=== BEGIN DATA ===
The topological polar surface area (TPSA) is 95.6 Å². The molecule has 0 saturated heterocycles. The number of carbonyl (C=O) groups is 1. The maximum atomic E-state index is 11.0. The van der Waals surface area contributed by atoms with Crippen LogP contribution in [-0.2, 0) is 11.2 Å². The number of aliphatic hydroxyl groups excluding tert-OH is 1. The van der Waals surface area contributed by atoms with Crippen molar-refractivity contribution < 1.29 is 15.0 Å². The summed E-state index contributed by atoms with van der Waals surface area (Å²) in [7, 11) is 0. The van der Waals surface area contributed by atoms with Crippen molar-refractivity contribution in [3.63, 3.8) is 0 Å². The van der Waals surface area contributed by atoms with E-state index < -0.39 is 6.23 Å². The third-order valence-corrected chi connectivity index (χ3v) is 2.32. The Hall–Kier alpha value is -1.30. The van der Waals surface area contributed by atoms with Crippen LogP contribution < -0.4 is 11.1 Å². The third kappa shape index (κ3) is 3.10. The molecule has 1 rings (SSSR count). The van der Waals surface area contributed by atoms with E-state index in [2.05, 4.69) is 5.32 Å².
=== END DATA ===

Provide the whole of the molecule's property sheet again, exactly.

The topological polar surface area (TPSA) is 95.6 Å². The molecule has 0 saturated heterocycles. The number of carbonyl (C=O) groups is 1. The maximum atomic E-state index is 11.0. The van der Waals surface area contributed by atoms with Crippen LogP contribution in [-0.2, 0) is 11.2 Å². The number of aliphatic hydroxyl groups excluding tert-OH is 1. The van der Waals surface area contributed by atoms with Crippen molar-refractivity contribution < 1.29 is 15.0 Å². The summed E-state index contributed by atoms with van der Waals surface area (Å²) in [7, 11) is 0. The van der Waals surface area contributed by atoms with Crippen molar-refractivity contribution in [3.63, 3.8) is 0 Å². The van der Waals surface area contributed by atoms with E-state index < -0.39 is 6.23 Å². The third-order valence-corrected chi connectivity index (χ3v) is 2.32. The Hall–Kier alpha value is -1.30. The van der Waals surface area contributed by atoms with Crippen LogP contribution < -0.4 is 11.1 Å². The third kappa shape index (κ3) is 3.10. The molecule has 1 rings (SSSR count). The van der Waals surface area contributed by atoms with E-state index in [2.05, 4.69) is 5.32 Å².